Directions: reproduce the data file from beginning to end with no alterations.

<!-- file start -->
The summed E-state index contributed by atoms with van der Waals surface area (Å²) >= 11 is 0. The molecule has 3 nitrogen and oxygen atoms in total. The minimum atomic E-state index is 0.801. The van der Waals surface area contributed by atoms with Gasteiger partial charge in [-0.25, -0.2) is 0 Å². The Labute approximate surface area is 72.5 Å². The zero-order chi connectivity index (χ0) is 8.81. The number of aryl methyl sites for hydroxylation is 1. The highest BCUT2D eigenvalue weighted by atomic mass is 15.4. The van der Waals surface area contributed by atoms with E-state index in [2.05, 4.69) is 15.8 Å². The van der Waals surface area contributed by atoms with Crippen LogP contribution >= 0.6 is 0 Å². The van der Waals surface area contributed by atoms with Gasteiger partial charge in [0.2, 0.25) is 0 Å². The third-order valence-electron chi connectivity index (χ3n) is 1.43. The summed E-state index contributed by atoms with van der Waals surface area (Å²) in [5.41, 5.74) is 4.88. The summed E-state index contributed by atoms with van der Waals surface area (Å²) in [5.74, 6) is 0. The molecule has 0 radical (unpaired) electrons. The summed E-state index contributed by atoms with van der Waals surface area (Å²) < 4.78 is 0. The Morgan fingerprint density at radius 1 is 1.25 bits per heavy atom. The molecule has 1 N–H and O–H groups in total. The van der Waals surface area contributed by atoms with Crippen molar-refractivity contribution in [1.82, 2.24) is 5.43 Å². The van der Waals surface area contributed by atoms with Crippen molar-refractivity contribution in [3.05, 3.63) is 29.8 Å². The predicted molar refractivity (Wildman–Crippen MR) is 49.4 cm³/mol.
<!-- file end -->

The summed E-state index contributed by atoms with van der Waals surface area (Å²) >= 11 is 0. The molecule has 3 nitrogen and oxygen atoms in total. The minimum atomic E-state index is 0.801. The van der Waals surface area contributed by atoms with Gasteiger partial charge in [-0.25, -0.2) is 0 Å². The Labute approximate surface area is 72.5 Å². The zero-order chi connectivity index (χ0) is 8.81. The number of aryl methyl sites for hydroxylation is 1. The highest BCUT2D eigenvalue weighted by atomic mass is 15.4. The van der Waals surface area contributed by atoms with E-state index in [2.05, 4.69) is 15.8 Å². The van der Waals surface area contributed by atoms with Crippen LogP contribution >= 0.6 is 0 Å². The van der Waals surface area contributed by atoms with Gasteiger partial charge in [0.2, 0.25) is 0 Å². The third-order valence-electron chi connectivity index (χ3n) is 1.43. The summed E-state index contributed by atoms with van der Waals surface area (Å²) in [5.41, 5.74) is 4.88. The summed E-state index contributed by atoms with van der Waals surface area (Å²) in [5.74, 6) is 0. The molecule has 0 radical (unpaired) electrons. The summed E-state index contributed by atoms with van der Waals surface area (Å²) < 4.78 is 0. The Morgan fingerprint density at radius 1 is 1.25 bits per heavy atom. The molecule has 1 N–H and O–H groups in total. The van der Waals surface area contributed by atoms with Crippen molar-refractivity contribution in [1.82, 2.24) is 5.43 Å². The van der Waals surface area contributed by atoms with Crippen molar-refractivity contribution in [3.05, 3.63) is 29.8 Å². The predicted molar refractivity (Wildman–Crippen MR) is 49.4 cm³/mol.